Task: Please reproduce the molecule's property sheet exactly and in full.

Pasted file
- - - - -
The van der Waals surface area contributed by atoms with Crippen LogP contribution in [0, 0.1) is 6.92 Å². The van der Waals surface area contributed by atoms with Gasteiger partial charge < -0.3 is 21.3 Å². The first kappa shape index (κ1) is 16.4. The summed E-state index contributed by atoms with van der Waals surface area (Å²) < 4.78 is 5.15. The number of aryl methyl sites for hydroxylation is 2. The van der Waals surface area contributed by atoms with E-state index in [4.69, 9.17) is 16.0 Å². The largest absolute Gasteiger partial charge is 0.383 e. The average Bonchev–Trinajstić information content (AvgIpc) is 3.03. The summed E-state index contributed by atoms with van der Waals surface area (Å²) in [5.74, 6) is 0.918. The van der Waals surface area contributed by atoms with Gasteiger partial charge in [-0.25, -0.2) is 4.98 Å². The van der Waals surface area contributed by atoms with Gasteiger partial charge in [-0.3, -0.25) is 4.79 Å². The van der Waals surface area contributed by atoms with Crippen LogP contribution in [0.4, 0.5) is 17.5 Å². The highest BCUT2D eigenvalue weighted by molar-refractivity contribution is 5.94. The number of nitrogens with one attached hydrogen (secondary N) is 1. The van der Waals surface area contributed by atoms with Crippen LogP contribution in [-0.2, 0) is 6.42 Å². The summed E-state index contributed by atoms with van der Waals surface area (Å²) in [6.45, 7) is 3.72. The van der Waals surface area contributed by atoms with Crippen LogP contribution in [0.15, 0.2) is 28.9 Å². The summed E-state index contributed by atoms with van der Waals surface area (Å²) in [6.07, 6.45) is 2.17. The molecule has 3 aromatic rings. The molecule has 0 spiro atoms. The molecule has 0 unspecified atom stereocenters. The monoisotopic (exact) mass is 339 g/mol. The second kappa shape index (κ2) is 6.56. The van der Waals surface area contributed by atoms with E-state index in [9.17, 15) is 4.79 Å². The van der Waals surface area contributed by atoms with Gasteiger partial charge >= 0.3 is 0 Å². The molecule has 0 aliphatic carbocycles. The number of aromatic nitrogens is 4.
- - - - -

The van der Waals surface area contributed by atoms with Crippen LogP contribution in [0, 0.1) is 6.92 Å². The van der Waals surface area contributed by atoms with Gasteiger partial charge < -0.3 is 21.3 Å². The first kappa shape index (κ1) is 16.4. The summed E-state index contributed by atoms with van der Waals surface area (Å²) < 4.78 is 5.15. The number of aryl methyl sites for hydroxylation is 2. The van der Waals surface area contributed by atoms with E-state index in [4.69, 9.17) is 16.0 Å². The largest absolute Gasteiger partial charge is 0.383 e. The average Bonchev–Trinajstić information content (AvgIpc) is 3.03. The summed E-state index contributed by atoms with van der Waals surface area (Å²) in [5.74, 6) is 0.918. The van der Waals surface area contributed by atoms with Gasteiger partial charge in [-0.25, -0.2) is 4.98 Å². The van der Waals surface area contributed by atoms with Gasteiger partial charge in [-0.3, -0.25) is 4.79 Å². The van der Waals surface area contributed by atoms with Crippen LogP contribution in [0.4, 0.5) is 17.5 Å². The highest BCUT2D eigenvalue weighted by molar-refractivity contribution is 5.94. The number of nitrogens with one attached hydrogen (secondary N) is 1. The van der Waals surface area contributed by atoms with Crippen LogP contribution in [-0.2, 0) is 6.42 Å². The summed E-state index contributed by atoms with van der Waals surface area (Å²) in [6.45, 7) is 3.72. The van der Waals surface area contributed by atoms with Crippen LogP contribution in [0.15, 0.2) is 28.9 Å². The summed E-state index contributed by atoms with van der Waals surface area (Å²) in [6.07, 6.45) is 2.17. The molecule has 3 aromatic rings. The molecule has 0 spiro atoms. The molecule has 0 unspecified atom stereocenters. The monoisotopic (exact) mass is 339 g/mol. The second kappa shape index (κ2) is 6.56. The van der Waals surface area contributed by atoms with E-state index in [9.17, 15) is 4.79 Å². The van der Waals surface area contributed by atoms with Gasteiger partial charge >= 0.3 is 0 Å². The molecule has 0 aliphatic carbocycles. The number of aromatic nitrogens is 4.